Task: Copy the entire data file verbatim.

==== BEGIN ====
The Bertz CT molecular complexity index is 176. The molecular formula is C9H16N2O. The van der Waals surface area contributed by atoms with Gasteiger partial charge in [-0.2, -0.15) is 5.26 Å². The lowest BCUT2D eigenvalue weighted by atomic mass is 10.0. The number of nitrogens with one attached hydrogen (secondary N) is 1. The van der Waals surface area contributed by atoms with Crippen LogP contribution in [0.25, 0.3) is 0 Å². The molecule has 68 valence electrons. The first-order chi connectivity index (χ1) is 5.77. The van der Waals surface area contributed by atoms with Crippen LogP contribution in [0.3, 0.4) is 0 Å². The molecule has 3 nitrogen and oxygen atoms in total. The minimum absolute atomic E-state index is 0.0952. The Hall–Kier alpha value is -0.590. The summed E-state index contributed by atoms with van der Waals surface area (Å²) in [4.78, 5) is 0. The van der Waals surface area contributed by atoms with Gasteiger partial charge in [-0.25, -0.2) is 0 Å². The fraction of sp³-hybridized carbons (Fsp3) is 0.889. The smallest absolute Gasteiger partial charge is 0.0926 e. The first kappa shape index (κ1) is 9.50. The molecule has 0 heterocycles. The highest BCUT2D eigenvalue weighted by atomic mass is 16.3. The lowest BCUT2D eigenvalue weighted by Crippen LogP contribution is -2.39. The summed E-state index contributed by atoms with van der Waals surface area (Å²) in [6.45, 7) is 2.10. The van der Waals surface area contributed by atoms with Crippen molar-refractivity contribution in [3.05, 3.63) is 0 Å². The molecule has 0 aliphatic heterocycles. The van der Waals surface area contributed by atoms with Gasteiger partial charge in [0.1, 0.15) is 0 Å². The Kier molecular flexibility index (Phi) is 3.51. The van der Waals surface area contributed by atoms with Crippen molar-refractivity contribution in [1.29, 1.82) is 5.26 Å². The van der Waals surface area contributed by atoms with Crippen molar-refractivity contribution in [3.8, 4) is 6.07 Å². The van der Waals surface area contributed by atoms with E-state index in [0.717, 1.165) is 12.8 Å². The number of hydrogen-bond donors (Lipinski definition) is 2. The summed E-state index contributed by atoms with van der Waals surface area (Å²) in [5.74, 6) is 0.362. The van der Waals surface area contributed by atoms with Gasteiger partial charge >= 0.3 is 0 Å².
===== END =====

The Bertz CT molecular complexity index is 176. The molecular formula is C9H16N2O. The van der Waals surface area contributed by atoms with Gasteiger partial charge in [-0.2, -0.15) is 5.26 Å². The lowest BCUT2D eigenvalue weighted by atomic mass is 10.0. The number of nitrogens with one attached hydrogen (secondary N) is 1. The van der Waals surface area contributed by atoms with Crippen LogP contribution in [0.25, 0.3) is 0 Å². The molecule has 68 valence electrons. The first-order chi connectivity index (χ1) is 5.77. The van der Waals surface area contributed by atoms with Crippen LogP contribution in [0.3, 0.4) is 0 Å². The molecule has 3 nitrogen and oxygen atoms in total. The minimum absolute atomic E-state index is 0.0952. The Hall–Kier alpha value is -0.590. The summed E-state index contributed by atoms with van der Waals surface area (Å²) in [4.78, 5) is 0. The van der Waals surface area contributed by atoms with Gasteiger partial charge in [-0.25, -0.2) is 0 Å². The fraction of sp³-hybridized carbons (Fsp3) is 0.889. The smallest absolute Gasteiger partial charge is 0.0926 e. The first kappa shape index (κ1) is 9.50. The molecule has 0 heterocycles. The highest BCUT2D eigenvalue weighted by atomic mass is 16.3. The lowest BCUT2D eigenvalue weighted by Crippen LogP contribution is -2.39. The summed E-state index contributed by atoms with van der Waals surface area (Å²) in [6.45, 7) is 2.10. The van der Waals surface area contributed by atoms with Crippen molar-refractivity contribution in [3.05, 3.63) is 0 Å². The molecule has 0 aliphatic heterocycles. The van der Waals surface area contributed by atoms with Gasteiger partial charge in [0.1, 0.15) is 0 Å². The Kier molecular flexibility index (Phi) is 3.51. The van der Waals surface area contributed by atoms with Crippen molar-refractivity contribution in [1.29, 1.82) is 5.26 Å². The van der Waals surface area contributed by atoms with Crippen molar-refractivity contribution in [3.8, 4) is 6.07 Å². The van der Waals surface area contributed by atoms with E-state index in [0.717, 1.165) is 12.8 Å². The number of hydrogen-bond donors (Lipinski definition) is 2. The summed E-state index contributed by atoms with van der Waals surface area (Å²) in [5.74, 6) is 0.362. The van der Waals surface area contributed by atoms with Gasteiger partial charge >= 0.3 is 0 Å².